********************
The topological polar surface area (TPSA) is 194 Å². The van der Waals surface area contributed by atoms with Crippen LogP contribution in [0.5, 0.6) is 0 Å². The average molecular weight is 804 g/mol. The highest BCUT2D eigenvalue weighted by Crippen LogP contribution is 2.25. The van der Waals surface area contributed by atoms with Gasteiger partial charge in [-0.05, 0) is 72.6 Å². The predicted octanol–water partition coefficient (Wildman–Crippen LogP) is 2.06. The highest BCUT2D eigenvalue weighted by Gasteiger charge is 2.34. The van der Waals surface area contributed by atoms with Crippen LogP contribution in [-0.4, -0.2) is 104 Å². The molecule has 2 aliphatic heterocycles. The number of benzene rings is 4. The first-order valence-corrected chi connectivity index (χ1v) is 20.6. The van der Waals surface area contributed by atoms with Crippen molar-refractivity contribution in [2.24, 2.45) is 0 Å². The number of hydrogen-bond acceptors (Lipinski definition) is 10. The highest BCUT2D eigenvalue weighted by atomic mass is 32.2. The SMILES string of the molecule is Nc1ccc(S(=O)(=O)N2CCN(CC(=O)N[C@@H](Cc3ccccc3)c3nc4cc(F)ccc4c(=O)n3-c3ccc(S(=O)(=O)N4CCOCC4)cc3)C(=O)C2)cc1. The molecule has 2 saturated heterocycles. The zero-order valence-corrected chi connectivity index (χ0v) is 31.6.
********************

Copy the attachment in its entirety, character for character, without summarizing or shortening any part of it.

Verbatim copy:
The topological polar surface area (TPSA) is 194 Å². The van der Waals surface area contributed by atoms with Crippen LogP contribution in [0.5, 0.6) is 0 Å². The average molecular weight is 804 g/mol. The highest BCUT2D eigenvalue weighted by Crippen LogP contribution is 2.25. The van der Waals surface area contributed by atoms with Gasteiger partial charge in [-0.05, 0) is 72.6 Å². The predicted octanol–water partition coefficient (Wildman–Crippen LogP) is 2.06. The highest BCUT2D eigenvalue weighted by Gasteiger charge is 2.34. The van der Waals surface area contributed by atoms with Crippen LogP contribution in [-0.4, -0.2) is 104 Å². The molecule has 2 aliphatic heterocycles. The number of benzene rings is 4. The first-order valence-corrected chi connectivity index (χ1v) is 20.6. The van der Waals surface area contributed by atoms with Crippen molar-refractivity contribution in [2.24, 2.45) is 0 Å². The number of hydrogen-bond acceptors (Lipinski definition) is 10. The highest BCUT2D eigenvalue weighted by atomic mass is 32.2. The SMILES string of the molecule is Nc1ccc(S(=O)(=O)N2CCN(CC(=O)N[C@@H](Cc3ccccc3)c3nc4cc(F)ccc4c(=O)n3-c3ccc(S(=O)(=O)N4CCOCC4)cc3)C(=O)C2)cc1. The molecule has 2 saturated heterocycles. The zero-order valence-corrected chi connectivity index (χ0v) is 31.6.